A group of senators on Wednesday introduced the Water Resources Development Act to provide $2.475 billion for construction of seven new locks and other improvements on the upper Mississippi and Illinois Rivers.
The introduction was welcomed by the National Corn Growers Association and the American Soybean Association who say that the bill a major step toward restoring the competitive advantage that a modern, well-maintained river system provides.
Over 75% of U.S. soybean exports move to world ports via the Upper Mississippi and Illinois River systems. The lock and dam system on these rivers was constructed nearly 60 years ago during the New Deal era to handle 600-foot barges. Today, most barge tows are 1,200 feet long, requiring the tow to be split and sent through one section at a time. This results in delays that increase transportation costs, resulting in lower commodity prices and fewer international sales for farmers, a statement from ASA says.
"While U.S. farmers are fighting to maintain market share in a fiercely competitive global marketplace, our international competitors are investing in transportation infrastructure," ASA President Neal Bredehoeft says. "Argentina has invested over $650 million in their transportation systems to make their exports more competitive. Brazil is reconstructing its water transport network to reduce the cost of shipping soybeans by at least 75%. Due in large part to these efforts, the two countries have captured 50% of the total growth in world soybean sales during the past three years."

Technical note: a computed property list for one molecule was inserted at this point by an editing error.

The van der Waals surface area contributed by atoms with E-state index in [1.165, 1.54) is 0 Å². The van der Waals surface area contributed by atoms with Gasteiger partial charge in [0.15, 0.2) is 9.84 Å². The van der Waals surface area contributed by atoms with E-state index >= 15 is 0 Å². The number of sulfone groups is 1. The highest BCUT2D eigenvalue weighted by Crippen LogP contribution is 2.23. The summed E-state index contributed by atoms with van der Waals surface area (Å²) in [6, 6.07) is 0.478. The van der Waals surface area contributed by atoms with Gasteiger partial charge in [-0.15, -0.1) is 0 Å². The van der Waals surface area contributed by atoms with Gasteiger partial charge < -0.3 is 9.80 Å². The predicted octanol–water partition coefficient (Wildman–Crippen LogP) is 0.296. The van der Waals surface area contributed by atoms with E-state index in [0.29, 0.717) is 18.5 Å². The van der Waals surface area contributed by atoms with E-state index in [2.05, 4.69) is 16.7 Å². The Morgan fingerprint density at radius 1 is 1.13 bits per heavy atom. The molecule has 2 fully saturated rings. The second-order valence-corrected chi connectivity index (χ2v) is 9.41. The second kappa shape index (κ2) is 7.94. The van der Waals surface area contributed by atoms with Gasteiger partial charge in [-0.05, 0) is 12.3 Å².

Modernization of Mississippi River locks and dams is critical to agriculture and related industries that rely heavily on the inherent efficiencies of river transportation because of higher production costs. More than 60% of all grain exports move from the Upper Mississippi, making modernization crucial if farmers are going to be successful internationally.
Over 400,000 full and part-time jobs in the Mississippi River basin are connected to the river. A recent study estimates the loss of 30,000 jobs nationwide, $562 million annually in lost farm income and $185 million annually in lost state and local tax receipts if the lock and dam system is not upgraded.
NCGA President Leon Corzine says that NCGA and other grassroots organizations concerned about rural America acknowledge much work remains to be done. "Failure to get WRDA to the presidentâ€™s desk this year will have dire consequences for corn farmers and agriculture as well as rural America," he says.
The bill was co-sponsored by Sens. Kit Bond, R-Mo., James Inhofe, R-Okla., Charles Grassley, R-Iowa, Tom Harkin, D-Iowa, Jim Talent, R-Mo., Barack Obama, D-Ill., Mary Landrieu, D-La., John Cornyn, R-Texas, Thad Cochran, R-Miss., Pete Domenici, R-N.M., David Vitter, R-La., John Warner, R-Va., George Voinovich, R-Ohio, Johnny Isakson, R-Ga., John Thune, R-S.D, and Lisa Murkowski, R-Ark.
The Water Resource Development Act will now be considered by the Senate Environment and Public Works Committee. Legislation similar to the legislation introduced today passed by the Senate Committee during the last Congress but was never considered on the floor of the Senate.